Techsurrection

Insurrection as a Service

Mike Solana, a VP at Founders Fund, has written incisively about the deteriorating relationship between the tech ‘community’ and California, especially San Franciscan, politicians. More on that later.

For now, you will likely enjoy the writing and the sentiment at the link above, subtitled “tech’s extraordinary act of censorship, power, implications, and maybe we should talk about the shadow state.”

Pirate Wires is a substack ‘blog.’ I’ve been checking substack (an interesting business model) regularly lately for reasoned insight from left-liberals* who’ve been booted from the MSM… Bari Weiss. Matt Taibbi. Glenn Greenwald.

I do not know Solana’s politics, but if he’s a VP at Founders Fund, I’m guessing he gets along with Peter Theil – whom I’ve mentioned before as my pick for President.

*I mean classical liberal, since it’s still necessary to specify

Pirate Wires is worth a subscription, the entry level is free.

Update:
I do object to this bit of that article, “The American Bill of Rights was written at the time of the printing press, a machine that anyone could buy…” Technically true, maybe, but I don’t think very many could afford a printing press.

Rallying the Tropes

The Left Aims to Pressure Big Tech to Silence Conservatives

That headline misses the real point. Oh, that’s part of it, but the real agenda is even more corrupt. Scarborough is advancing AOC’s call for regulating thought. Maim Scream Media™ just wants to write the regulations.

Normally a vicious attack by some noxious leftwing blowhards on a leftwing corporatist institution warms my heart, but this is actually an attempt by an increasingly irrelevant group of mendacious talking heads to weaponize the First Amendment against a rival which is eating their lunch.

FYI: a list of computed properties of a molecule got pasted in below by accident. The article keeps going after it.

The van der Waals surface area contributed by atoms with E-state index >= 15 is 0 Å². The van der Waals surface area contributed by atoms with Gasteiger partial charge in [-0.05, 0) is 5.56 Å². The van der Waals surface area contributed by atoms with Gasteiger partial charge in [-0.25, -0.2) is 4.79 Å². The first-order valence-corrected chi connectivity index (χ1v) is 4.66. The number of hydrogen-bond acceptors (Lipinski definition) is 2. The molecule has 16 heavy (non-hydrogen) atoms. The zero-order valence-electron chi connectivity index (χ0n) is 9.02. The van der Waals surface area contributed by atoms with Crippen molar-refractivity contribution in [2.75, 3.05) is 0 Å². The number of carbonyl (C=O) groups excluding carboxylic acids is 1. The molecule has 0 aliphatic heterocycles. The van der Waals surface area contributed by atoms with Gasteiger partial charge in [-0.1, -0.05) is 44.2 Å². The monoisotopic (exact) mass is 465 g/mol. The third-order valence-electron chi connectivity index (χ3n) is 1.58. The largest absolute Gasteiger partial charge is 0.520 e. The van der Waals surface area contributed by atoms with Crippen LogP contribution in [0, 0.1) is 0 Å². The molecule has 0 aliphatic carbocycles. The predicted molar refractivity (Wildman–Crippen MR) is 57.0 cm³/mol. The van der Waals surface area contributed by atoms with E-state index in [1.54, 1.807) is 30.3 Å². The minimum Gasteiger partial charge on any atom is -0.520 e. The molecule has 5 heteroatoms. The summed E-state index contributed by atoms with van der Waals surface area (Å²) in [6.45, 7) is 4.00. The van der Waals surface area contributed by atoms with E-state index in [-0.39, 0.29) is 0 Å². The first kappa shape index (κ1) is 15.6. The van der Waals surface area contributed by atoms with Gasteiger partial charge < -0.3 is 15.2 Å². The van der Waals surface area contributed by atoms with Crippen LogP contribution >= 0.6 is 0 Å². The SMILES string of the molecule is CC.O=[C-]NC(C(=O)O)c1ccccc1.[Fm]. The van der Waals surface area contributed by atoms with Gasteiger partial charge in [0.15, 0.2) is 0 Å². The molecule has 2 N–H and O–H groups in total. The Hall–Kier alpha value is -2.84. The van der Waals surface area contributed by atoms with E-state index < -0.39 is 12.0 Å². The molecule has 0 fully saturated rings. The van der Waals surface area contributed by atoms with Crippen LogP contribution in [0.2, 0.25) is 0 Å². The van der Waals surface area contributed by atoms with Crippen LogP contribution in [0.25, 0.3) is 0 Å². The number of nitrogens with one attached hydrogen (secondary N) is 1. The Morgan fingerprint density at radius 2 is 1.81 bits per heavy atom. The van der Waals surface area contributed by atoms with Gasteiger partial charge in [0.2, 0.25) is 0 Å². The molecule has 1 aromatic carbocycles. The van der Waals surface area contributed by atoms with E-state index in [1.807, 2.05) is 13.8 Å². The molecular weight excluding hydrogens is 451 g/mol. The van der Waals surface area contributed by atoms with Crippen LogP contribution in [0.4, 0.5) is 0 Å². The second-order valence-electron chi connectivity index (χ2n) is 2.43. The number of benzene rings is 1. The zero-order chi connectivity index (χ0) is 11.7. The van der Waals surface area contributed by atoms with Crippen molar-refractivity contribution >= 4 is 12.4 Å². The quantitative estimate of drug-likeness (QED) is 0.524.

And note that a Duck-Duck-Go search for – AOC’s call for regulating media – and the same search on Google search using the ‘!g’ parameter via Duck-Duck-Go, returns no reporting on AOC’s demand from CBS, NBC, NPR, ABC, NYT, WaPo, etc. etc..

Fox News, Reason Magazine, Forbes, and foreign papers, yes. But not the fifth columnists hiding behind a narrow definition of the word “press” in the First Amendment.

Seeing like a State

From our friends at the International Monetary Fund comes this innovation.

“Credit scoring using so-called hard information (income, employment time, assets and debts) is nothing new. Typically, the more data is available, the more accurate is the assessment. But this method has two problems. First, hard information tends to be “procyclical”: it boosts credit expansion in good times but exacerbates contraction during downturns.

The second and most complex problem is that certain kinds of people, like new entrepreneurs, innovators and many informal workers might not have enough hard data available…

Fintech resolves the dilemma by tapping various nonfinancial data: the type of browser and hardware used to access the internet, the history of online searches and purchases. Recent research documents that, once powered by artificial intelligence and machine learning, these alternative data sources are often superior than [sic] traditional credit assessment methods, and can advance financial inclusion, by, for example, enabling more credit to informal workers and households and firms in rural areas.”

“[C]an advance financial inclusion…” By definition, then, it can advance credit exclusion.

Websites, Twitter accounts, YouTube videos, hosting platforms, and credit card processing are all already being cancelled, shadowbanned, disappeared and denied for political reasons. Now they propose to use your computer model, search history, and the sites you visit to determine your credit score.